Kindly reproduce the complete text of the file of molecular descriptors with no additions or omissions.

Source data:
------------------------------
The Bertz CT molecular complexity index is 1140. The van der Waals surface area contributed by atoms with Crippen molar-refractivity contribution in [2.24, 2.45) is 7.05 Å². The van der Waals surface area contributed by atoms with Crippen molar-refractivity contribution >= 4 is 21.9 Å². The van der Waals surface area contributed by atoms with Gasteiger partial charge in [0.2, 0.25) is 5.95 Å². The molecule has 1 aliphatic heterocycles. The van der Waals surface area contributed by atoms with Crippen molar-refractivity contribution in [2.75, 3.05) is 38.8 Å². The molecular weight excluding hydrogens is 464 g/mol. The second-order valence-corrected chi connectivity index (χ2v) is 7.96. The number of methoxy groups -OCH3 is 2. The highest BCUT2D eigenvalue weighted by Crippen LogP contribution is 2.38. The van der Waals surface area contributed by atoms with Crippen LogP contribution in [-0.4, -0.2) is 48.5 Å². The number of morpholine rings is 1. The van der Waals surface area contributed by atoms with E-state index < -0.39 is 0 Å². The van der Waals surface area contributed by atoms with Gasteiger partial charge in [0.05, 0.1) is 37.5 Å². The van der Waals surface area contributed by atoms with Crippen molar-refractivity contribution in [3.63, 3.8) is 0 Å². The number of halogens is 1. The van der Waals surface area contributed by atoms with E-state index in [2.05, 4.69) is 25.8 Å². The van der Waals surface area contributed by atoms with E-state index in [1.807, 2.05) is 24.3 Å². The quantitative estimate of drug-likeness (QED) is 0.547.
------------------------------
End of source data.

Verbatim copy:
The Bertz CT molecular complexity index is 1140. The van der Waals surface area contributed by atoms with Crippen molar-refractivity contribution in [2.24, 2.45) is 7.05 Å². The van der Waals surface area contributed by atoms with Crippen molar-refractivity contribution >= 4 is 21.9 Å². The van der Waals surface area contributed by atoms with Gasteiger partial charge in [0.2, 0.25) is 5.95 Å². The molecule has 1 aliphatic heterocycles. The van der Waals surface area contributed by atoms with Crippen molar-refractivity contribution in [2.75, 3.05) is 38.8 Å². The molecular weight excluding hydrogens is 464 g/mol. The second-order valence-corrected chi connectivity index (χ2v) is 7.96. The number of methoxy groups -OCH3 is 2. The highest BCUT2D eigenvalue weighted by Crippen LogP contribution is 2.38. The van der Waals surface area contributed by atoms with Crippen LogP contribution in [-0.4, -0.2) is 48.5 Å². The number of morpholine rings is 1. The van der Waals surface area contributed by atoms with E-state index < -0.39 is 0 Å². The van der Waals surface area contributed by atoms with Gasteiger partial charge in [0.05, 0.1) is 37.5 Å². The van der Waals surface area contributed by atoms with Crippen molar-refractivity contribution in [3.63, 3.8) is 0 Å². The number of halogens is 1. The van der Waals surface area contributed by atoms with E-state index in [2.05, 4.69) is 25.8 Å². The van der Waals surface area contributed by atoms with E-state index in [1.807, 2.05) is 24.3 Å². The quantitative estimate of drug-likeness (QED) is 0.547.